Mental Health in the LGBTQ+ Community

This last week has been Happy Valley Pride in Hebden Bridge – a celebration of our LGBTQ+ community and families. Yesterday was the “Big Day Out” – a day of music and cabaret, and a disco in St George’s Square. It was a lovely uplifting day. (Spoiled a little for me by overindulgence but more on that another time)

The past month of Pride events are a marker of how far equality as regards sexuality and gender have come in the past fifty years in the UK. Others across the globe are not so free or fortunate, and indeed the rolling back of some laws and progress in the US reminds us that hard won rights are not irreversible and the fight goes on.

Even in our relatively progressive society, the impact of generations of prejudice, discrimination and taboo can be seen in the fact that there are huge inequalities in all sorts of outcomes such as health and education for LGBTQ+ people. A few selected statistics from the LGBT Foundation and other show a picture in need of much work:

Over 50% of young gay people have self harmed in the last year, compared to between 1 in 15 and 1 in 10 of the general population.
LGB people are twice as likely to have suicidal thoughts or attempt suicide, and two to three times more likely to have depression.
Prevalence of eating disorders in the LGBTQ+ community could be around 1 in 5 or 20%,

There are similar disparities relating to physical health – and variations within the communities, which show it is far from a simple picture. Many people have experienced bullying in school, homophobia and hate crimes in later life. People go to seek help from doctors and are faced with prejudicial or inappropriate attitudes. Even with a more accepting society, young people who come to realise they are not straight, or that their gender identity is not that which they have been assigned at birth – can have a difficult time as they grow to adulthood. Adolescence is hardly a cake walk for anyone – but processing your identity in a world which assumes you to be a way that you are not, figuring out how you feel about it, fearing that others will reject you because of it – and in some cases being right. It is an extra load of strain in life that can leave its traces. And something which can stop you from having the kind of supportive relationships with parents and friends that might otherwise help you to deal with the stresses and strains of figuring out how to have adult relationships.

There are lots of reasons why anyone can develop a mental health problem – lots of possible explanations, biological, hereditary, biochemical, experiential – but it is certain that increased stressors, discrimination and lack of support lead to increased risk of ill health. LGBTQ+ people are more likely to have taken drugs, and there is a high prevalence of binge drinking and smoking. I remember a discussion on this issue in university – different angles being the use of substances to self medicate and deal with depression, anxiety, isolation etc., but also the observation that the “gay scene” is in most cities heavily dependent on pubs and clubs. If you want to make like minded friends, and potentially meet a romantic or sexual partner, it’s likely going to be through going out drinking. Some areas may now be better served, and the youth of today in those areas may have a more “normal” experience of growing up than LGBTQ+ youth of twenty years ago, but we cannot kid ourselves that the problems have all been solved.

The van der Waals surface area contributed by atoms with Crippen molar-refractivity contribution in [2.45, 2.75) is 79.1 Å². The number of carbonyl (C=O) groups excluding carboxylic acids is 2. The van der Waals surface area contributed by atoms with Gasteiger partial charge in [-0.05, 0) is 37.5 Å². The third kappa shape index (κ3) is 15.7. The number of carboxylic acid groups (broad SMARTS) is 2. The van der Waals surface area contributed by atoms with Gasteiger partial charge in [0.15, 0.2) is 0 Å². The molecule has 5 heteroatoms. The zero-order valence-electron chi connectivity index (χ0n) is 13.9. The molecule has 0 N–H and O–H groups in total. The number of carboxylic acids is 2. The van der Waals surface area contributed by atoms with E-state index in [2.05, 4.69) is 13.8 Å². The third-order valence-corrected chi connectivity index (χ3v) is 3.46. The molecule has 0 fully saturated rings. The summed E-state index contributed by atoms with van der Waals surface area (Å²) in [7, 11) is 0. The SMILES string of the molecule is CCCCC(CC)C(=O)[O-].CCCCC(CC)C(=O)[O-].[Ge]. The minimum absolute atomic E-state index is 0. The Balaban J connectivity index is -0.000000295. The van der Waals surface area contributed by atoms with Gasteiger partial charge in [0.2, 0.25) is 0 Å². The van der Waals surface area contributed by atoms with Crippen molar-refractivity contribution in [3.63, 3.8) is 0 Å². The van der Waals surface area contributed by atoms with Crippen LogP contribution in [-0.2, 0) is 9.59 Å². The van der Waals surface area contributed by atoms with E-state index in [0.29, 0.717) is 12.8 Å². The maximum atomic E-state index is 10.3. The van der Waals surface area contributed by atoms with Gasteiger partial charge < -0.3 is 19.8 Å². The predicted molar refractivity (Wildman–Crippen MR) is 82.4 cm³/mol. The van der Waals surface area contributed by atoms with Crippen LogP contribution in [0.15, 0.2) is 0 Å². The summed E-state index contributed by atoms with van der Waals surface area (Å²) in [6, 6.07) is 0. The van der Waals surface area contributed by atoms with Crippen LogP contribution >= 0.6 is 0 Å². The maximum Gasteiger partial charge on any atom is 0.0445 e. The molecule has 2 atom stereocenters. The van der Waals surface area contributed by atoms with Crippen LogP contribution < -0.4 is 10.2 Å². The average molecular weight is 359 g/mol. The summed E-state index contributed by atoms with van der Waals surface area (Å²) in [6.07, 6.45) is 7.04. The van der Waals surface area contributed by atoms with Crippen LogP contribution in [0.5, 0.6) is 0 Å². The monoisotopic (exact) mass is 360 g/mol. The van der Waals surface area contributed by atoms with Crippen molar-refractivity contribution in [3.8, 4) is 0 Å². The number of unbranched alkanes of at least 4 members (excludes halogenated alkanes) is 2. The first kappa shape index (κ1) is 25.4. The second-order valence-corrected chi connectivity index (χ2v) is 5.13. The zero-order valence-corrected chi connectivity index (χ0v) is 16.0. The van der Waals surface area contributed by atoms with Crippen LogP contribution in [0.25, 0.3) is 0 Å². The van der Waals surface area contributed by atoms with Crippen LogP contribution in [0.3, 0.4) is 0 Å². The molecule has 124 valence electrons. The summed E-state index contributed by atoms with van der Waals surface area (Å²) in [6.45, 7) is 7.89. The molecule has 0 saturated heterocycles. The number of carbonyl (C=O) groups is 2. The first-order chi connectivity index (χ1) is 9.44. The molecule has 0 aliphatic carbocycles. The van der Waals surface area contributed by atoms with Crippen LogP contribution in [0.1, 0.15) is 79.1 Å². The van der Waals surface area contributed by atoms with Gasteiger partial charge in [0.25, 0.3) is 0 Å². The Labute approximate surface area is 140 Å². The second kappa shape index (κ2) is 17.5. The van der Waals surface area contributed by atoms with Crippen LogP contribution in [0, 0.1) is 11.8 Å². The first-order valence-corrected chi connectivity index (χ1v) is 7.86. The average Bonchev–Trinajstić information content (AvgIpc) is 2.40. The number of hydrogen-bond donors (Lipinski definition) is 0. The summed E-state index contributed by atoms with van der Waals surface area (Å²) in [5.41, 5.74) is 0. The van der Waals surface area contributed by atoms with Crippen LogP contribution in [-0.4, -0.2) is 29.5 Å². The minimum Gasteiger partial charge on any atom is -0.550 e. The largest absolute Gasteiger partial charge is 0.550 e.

Those of us who feel the importance of this issue, can try to do what we can to keep progress moving, and be vigilant and not allow rights to be stripped back, for the sake of generations to come. If we want to help reduce the disparity between the experience of young LGBTQ+ people and everyone else, a good place to start is by increasing our understanding. Both of the issues faced by, and relating to LGBTQ+ people, and of mental health in general. Admit what you don’t know, what you don’t understand – find out more, listen to those whose experiences are different from yours, and ask questions. Read, learn, and be a part of making the world a place where everyone can be who they are, love who they love, without it meaning they are destined to have a greater incidence of mental ill health, suicide or self harm.

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